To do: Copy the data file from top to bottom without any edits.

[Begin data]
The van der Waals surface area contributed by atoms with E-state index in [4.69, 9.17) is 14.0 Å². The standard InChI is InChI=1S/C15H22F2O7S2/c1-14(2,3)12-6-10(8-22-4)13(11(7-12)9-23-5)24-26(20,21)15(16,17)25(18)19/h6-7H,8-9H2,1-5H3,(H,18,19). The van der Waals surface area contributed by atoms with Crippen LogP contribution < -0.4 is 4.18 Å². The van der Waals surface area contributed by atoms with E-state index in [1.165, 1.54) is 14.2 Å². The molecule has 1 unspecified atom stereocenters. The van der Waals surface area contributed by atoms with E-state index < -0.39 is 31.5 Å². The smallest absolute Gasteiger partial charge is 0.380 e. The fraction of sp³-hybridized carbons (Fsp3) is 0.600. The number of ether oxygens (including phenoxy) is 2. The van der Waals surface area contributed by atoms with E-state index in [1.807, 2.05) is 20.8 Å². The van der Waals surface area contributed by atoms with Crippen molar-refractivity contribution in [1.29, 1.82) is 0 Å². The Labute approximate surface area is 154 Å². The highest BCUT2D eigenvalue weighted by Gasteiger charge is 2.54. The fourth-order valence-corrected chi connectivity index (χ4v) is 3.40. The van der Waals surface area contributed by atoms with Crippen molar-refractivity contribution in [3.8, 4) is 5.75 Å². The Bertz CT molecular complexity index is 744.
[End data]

The van der Waals surface area contributed by atoms with E-state index in [4.69, 9.17) is 14.0 Å². The standard InChI is InChI=1S/C15H22F2O7S2/c1-14(2,3)12-6-10(8-22-4)13(11(7-12)9-23-5)24-26(20,21)15(16,17)25(18)19/h6-7H,8-9H2,1-5H3,(H,18,19). The van der Waals surface area contributed by atoms with Crippen LogP contribution < -0.4 is 4.18 Å². The van der Waals surface area contributed by atoms with E-state index in [1.165, 1.54) is 14.2 Å². The molecule has 1 unspecified atom stereocenters. The van der Waals surface area contributed by atoms with E-state index < -0.39 is 31.5 Å². The smallest absolute Gasteiger partial charge is 0.380 e. The fraction of sp³-hybridized carbons (Fsp3) is 0.600. The number of ether oxygens (including phenoxy) is 2. The van der Waals surface area contributed by atoms with E-state index in [1.807, 2.05) is 20.8 Å². The van der Waals surface area contributed by atoms with Crippen molar-refractivity contribution in [1.29, 1.82) is 0 Å². The Labute approximate surface area is 154 Å². The highest BCUT2D eigenvalue weighted by Gasteiger charge is 2.54. The fourth-order valence-corrected chi connectivity index (χ4v) is 3.40. The van der Waals surface area contributed by atoms with Crippen molar-refractivity contribution in [3.8, 4) is 5.75 Å². The Bertz CT molecular complexity index is 744.